Open vSwitch InstallationHA setup with KVM requires that Open vSwitch is installed on the Linux system. Open vSwitch will be used to provide virtual switches so that matching interfaces of the master and slave in the cluster can be connected together. The installation of Open vSwitch itself will not be discussed further here. Refer to the software's own documentation for help with installation.
Open vSwitch is open source software that can be used in situations other than high availability to implement various networking solutions with KVM.
|Note: The bridge-utils package must be removed|
Before installing Open vSwitch, the package bridge-utils must be removed from the Linux system.
A Single Physical Server is AssumedThis section assumes that both the virtual firewalls in the HA cluster are installed on the same hardware server. In practice, two servers will probably be used for hardware redundancy and both will have KVM and Open vSwitch installed on them.
The configuration of the connections between two separate servers will not be discussed in this section and it is up to the administrator to choose the most appropriate way of doing this. One approach is to use VLAN tagging with Open vSwitch so internal bridge traffic can pass between the physical servers that make up the HA cluster.
SetupThe initial setup of the two separate virtual firewalls is done as normal so they are initially working as separate firewalls. Before creating the HA cluster, it is necessary to first correctly configure the virtual networking to emulate the hardware connections that would normally be present between the master and slave units.
Configuring Open vSwitch for HAAssuming Open vSwitch has been installed, it is necessary to create separate virtual switches so that the pairs of matching interfaces from the firewalls in the cluster are connected together on each switch.
This is done with the following steps:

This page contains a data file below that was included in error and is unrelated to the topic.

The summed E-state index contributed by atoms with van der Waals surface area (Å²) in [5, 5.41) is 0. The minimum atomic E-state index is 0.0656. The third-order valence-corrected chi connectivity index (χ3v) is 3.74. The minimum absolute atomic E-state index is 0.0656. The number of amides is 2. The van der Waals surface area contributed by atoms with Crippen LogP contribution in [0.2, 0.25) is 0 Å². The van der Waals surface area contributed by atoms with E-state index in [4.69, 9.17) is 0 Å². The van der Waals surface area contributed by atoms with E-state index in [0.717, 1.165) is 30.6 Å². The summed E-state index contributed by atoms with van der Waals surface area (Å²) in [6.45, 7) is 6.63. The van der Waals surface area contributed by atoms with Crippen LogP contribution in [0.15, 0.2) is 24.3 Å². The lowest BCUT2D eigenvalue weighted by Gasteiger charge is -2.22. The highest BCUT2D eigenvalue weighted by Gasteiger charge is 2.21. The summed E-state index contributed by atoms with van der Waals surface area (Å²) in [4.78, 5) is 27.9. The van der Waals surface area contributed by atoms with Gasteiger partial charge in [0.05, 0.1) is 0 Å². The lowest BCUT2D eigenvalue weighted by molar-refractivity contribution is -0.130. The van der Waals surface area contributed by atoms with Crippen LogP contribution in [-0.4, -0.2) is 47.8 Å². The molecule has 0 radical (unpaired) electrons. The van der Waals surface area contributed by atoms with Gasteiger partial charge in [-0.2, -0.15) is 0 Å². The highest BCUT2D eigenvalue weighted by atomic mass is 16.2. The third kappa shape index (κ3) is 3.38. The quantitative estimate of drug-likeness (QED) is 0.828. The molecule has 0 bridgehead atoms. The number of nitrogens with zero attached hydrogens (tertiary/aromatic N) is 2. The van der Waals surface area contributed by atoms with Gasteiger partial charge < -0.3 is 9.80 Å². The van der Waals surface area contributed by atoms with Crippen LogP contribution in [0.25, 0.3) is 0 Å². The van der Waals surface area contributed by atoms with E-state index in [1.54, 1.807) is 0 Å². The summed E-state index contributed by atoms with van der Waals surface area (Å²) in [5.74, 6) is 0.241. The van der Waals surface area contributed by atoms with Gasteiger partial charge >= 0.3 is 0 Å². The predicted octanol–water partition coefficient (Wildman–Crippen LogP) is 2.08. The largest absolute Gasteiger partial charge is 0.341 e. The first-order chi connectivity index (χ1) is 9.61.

A. Define an Open vSwitch bridge for each interface pair.
B. Configure the HA master and slave virtual machines to connect the interfaces to the relevant bridge.
These two steps are described next.
A. Define an Open vSwitch bridge for each interface pair.Assuming that all of the default virtual interfaces (if1 and if2) on each firewall are to be connected together, two Open vSwitch bridges must be created:
br1-internal - Connecting together the if1 interfaces. This is created using the Linux command:
[root@linux]# ovs-vsctl add-br br1-internal
br2-external - Connecting together the if2 interfaces and also connected to the public Internet via a physical interface called eth0 (this name will vary between configurations). This is created using the Linux commands:
[root@linux]# ovs-vsctl add-br br2-external [root@linux]# ovs-vsctl add-port br2-external eth0
B. Connect interface pairs to the relevant bridge.It is assumed that Virtual Machine Manager (virt-manager) will be used to configure each of the two virtual machines in the HA cluster.
Assume that the interface if1 is to be associated with Open vSwitch bridge br1-internal on both master and slave firewalls. The intuitive approach is to select the NIC entry in the navigation menu that corresponds to the if1 interface and enter the Bridge name:
However, if this is now applied and the virtual machine started, it will give an error message:
To get around this issue, allocate the Open vSwitch bridge using the following steps:
|Note: Predefined bridges can simplify the above process|
An alternative to the above is much simpler but assumes that the network bridges have already been defined using virsh. If that is the case then the OVS bridges will be present in the virtual Machine Manager drop-down box.
The networking for an HA cluster on a single hardware server is now complete. When the firewalls are on different servers, the procedure is similar. However, the administrator should then decide how they want to connect the Open vSwitch bridges on each server together. VLAN tagging can be used to separate the internal bridges on each server. Each pair of cluster interfaces uses a different VLAN ID to separate its traffic from the other pairs of interfaces.